A visit to a gynaecologist is a necessary part of the female existence but it can be unnerving and, dare we say, a little awkward to ask questions and speak frankly about your vaginal health.
Legs mid-air with a stranger in your business, your mind might be racing with questions like “is this discharge colour normal?” or “is it supposed to smell like that?”.
These questions are normal and your gynae’s office is a safe space. And chances are, your doctor has already heard them before, says Cape Town gynaecologist and obstetrician Dr Malikah van der Schyff.
We asked van der Schyff a few common questions many women are afraid to ask:
I’m nervous about having to strip down for my visit. What can I do to feel more at ease?
Many patients verbalise their anxiety or nervousness for the examination during the consultation and this affords me the opportunity to reassure them. There are two key factors. As practitioners, we will always endeavour to protect modesty and dignity during examinations. It is always a very clinical event and although we examine the anatomy, we often do not judge or even remember it later. I hope that this can provide some ease. Communication is key as well.
I am 23 and have never seen a gynaecologist. Is that careless?
A trip to a gynaecologist’s office need not be limited to only a PAP smear. It is a comprehensive health check; it is diagnostic, therapeutic and preventative.
I wish to dispel the myth that you must be sexually active before seeing one of us. This leaves room for young girls who are suffering with very abnormal or painful periods to miss the opportunity for treatment.
The American College of Obstetrics and Gynaecologists recommends that girls first see their gynae between the age of 13 and 15.
This gives the gynaecologist the opportunity to do a health check and the opportunity to educate both patient and parent.
Diagnosing certain gynaecological conditions such as endometriosis and polycystic ovarian syndrome early in a woman’s life is essential to prevent long-term complications.
How often should a woman get a pelvic exam and a Pap test?
The ideal answer to this is yearly. This may not be possible in the public sector due to the demand on the public healthcare system. Please do not hesitate to ask your gynaecologist what the ideal timing of your health assessments should be.
“Is it normal for my vagina to have an odour?”
Should a healthy vagina have any smell at all? Normal vaginal discharge has an odour. It’s often not an unpleasant one; maybe even a mild musky scent. This means that a very slight smell can be normal. Any malodorous, foul or bad and strong smell, or a smell that is unusual, is a sign that things are out of balance and that you should get yourself checked.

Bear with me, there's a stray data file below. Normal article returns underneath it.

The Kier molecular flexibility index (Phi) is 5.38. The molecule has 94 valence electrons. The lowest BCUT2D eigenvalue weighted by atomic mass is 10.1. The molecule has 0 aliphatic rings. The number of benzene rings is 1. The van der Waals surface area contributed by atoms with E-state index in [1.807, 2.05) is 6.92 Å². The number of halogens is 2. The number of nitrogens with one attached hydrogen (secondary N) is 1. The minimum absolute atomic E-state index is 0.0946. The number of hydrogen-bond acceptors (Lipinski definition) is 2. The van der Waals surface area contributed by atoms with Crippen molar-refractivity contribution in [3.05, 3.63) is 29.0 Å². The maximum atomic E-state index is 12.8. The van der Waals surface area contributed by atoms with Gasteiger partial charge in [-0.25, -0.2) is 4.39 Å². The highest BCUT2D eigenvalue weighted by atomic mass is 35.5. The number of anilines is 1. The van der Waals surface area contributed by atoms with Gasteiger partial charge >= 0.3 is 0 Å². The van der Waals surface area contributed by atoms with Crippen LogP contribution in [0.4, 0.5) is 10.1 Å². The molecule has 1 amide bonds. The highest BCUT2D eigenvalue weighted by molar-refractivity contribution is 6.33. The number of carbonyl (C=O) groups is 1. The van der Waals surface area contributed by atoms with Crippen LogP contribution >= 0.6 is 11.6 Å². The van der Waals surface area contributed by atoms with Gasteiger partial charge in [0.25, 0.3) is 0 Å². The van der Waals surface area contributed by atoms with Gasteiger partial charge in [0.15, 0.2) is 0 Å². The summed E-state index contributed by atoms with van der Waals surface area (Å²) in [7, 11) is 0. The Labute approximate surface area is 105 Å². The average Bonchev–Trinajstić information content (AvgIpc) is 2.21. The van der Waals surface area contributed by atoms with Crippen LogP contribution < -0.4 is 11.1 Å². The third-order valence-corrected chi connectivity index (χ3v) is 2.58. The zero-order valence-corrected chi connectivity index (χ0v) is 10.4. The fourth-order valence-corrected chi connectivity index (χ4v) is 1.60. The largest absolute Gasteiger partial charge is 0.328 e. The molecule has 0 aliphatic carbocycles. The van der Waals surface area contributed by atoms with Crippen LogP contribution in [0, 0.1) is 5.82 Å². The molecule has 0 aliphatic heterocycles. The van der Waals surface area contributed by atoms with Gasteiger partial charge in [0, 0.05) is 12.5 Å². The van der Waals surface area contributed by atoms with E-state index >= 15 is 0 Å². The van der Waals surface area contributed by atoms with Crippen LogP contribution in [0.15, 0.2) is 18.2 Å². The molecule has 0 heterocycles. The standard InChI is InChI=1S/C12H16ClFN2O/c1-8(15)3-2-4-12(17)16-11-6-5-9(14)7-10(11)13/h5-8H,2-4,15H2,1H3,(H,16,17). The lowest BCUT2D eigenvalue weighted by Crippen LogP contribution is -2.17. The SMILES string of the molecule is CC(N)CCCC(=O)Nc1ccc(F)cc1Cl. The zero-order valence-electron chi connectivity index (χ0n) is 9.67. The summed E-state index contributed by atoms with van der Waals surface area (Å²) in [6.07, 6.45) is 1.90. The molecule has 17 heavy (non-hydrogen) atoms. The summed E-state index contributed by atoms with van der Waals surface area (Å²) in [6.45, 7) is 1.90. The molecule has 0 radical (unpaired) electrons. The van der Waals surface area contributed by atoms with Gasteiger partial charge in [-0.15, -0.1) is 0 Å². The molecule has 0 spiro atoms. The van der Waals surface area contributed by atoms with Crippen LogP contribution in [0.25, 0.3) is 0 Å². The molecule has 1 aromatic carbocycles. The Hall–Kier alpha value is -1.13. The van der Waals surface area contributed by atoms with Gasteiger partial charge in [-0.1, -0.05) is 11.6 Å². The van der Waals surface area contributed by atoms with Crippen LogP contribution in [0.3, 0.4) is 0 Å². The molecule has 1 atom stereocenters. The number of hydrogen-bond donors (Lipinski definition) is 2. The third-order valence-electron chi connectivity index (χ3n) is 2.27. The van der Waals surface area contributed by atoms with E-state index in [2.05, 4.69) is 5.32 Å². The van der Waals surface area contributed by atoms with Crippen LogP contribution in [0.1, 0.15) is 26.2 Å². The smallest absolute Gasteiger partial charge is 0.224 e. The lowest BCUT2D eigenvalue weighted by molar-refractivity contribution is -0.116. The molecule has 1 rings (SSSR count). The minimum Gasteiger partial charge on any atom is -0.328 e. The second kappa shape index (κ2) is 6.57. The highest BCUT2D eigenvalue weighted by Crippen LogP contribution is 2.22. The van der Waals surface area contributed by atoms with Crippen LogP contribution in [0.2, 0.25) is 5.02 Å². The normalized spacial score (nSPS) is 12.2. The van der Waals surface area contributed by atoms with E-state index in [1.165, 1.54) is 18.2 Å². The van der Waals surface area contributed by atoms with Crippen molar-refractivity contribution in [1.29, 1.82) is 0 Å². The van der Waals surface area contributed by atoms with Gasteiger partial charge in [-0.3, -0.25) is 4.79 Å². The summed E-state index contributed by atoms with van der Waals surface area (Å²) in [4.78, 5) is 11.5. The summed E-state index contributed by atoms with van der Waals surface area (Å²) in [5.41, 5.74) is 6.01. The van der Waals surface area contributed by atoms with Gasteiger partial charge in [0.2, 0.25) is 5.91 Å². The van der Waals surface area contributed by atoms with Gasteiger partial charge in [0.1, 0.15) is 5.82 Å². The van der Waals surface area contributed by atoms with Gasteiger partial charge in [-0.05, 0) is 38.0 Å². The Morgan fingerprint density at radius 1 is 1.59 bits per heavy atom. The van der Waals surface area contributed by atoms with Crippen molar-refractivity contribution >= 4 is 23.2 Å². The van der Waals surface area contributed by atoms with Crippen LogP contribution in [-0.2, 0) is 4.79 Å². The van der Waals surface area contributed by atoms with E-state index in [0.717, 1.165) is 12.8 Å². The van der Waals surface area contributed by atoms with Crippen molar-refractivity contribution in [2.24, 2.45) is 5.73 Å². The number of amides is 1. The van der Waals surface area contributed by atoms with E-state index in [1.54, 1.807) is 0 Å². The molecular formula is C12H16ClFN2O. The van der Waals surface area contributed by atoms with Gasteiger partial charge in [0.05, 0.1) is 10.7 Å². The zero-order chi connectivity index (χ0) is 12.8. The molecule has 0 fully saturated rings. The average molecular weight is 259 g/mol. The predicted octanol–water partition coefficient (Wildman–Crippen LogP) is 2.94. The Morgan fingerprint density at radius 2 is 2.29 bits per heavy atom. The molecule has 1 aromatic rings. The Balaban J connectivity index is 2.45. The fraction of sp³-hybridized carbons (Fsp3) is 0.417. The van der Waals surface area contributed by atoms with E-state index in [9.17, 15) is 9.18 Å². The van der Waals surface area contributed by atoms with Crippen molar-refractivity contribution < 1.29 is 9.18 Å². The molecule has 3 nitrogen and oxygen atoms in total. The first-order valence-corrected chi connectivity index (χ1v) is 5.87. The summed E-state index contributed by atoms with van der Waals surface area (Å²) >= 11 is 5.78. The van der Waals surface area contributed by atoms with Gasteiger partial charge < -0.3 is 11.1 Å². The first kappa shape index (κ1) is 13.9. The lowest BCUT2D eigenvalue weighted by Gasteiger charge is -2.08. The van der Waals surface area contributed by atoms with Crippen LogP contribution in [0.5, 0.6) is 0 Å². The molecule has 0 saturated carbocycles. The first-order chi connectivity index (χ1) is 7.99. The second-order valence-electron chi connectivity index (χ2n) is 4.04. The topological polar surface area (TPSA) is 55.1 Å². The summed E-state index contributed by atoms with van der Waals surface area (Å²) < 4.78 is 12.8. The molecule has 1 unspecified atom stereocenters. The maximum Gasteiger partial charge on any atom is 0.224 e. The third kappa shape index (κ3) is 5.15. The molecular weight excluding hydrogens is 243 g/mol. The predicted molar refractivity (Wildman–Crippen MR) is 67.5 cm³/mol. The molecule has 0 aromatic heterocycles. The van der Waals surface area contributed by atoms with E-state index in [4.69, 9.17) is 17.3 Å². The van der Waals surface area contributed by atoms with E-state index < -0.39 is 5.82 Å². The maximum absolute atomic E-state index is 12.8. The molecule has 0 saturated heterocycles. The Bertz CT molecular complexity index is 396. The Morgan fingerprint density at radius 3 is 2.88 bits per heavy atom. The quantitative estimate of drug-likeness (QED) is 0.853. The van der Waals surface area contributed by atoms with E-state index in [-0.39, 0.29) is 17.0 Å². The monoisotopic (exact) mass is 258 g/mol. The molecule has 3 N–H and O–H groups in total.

Does my vagina look normal?
This is a very common question that gynaecologists face daily. Many women are often fearful to ask if their perineum or vagina is normal. The answer is almost certainly yes, your vagina does look normal.
I’m on my period. Can I see my OB/GYN or should I wait?
Ideally, we would prefer to perform your well-woman check when you are not having your menstruation. There are various reasons for this, including that it may well be more painful during your menstruation.
Should you have an abnormally prolonged or abnormally heavy cycle, and you are not feeling well, please do not hesitate to go to your gynaecologist as soon as possible. They are then still able to institute treatment to manage abnormal or abnormally heavy bleeding.
I sometimes experience itching down there. Should I be alarmed?
There are a variety of reasons for vaginal itching. It may be anything ranging from a reaction to products used such as detergents or soaps or underwear. It may also be a sign of a fungal infection, candida or thrush. This could be easily treated.
Itching may also occur close to menopause and can be a sign of a lack of oestrogen or, more seriously, it may be because of a dermatological disorder that would require long-term treatment. Do not hesitate to mention this to your practitioner so they can investigate further.
I don’t ever seem to be in the mood anymore. Why is my libido low?
Many women are often embarrassed to discuss this with a gynaecologist. I would actively encourage you to inform your gynaecologist that this may be a problem and they will explore the various causes and treatments that can be instituted to assist.
How often should I be tested for sexually transmitted infections (STIs), and for which ones?
If you’re sexually active, you should be tested for STIs at least yearly. If you have more than one partner, share intravenous (IV) needles, or don’t always practice safer sex by using a condom each time you have intercourse, you should be tested every three to six months.
Also, if you are suspicious of having contracted an STI, please go see your practitioner within a few weeks after exposure. Your practitioner will discuss all the available tests and how they will be performed.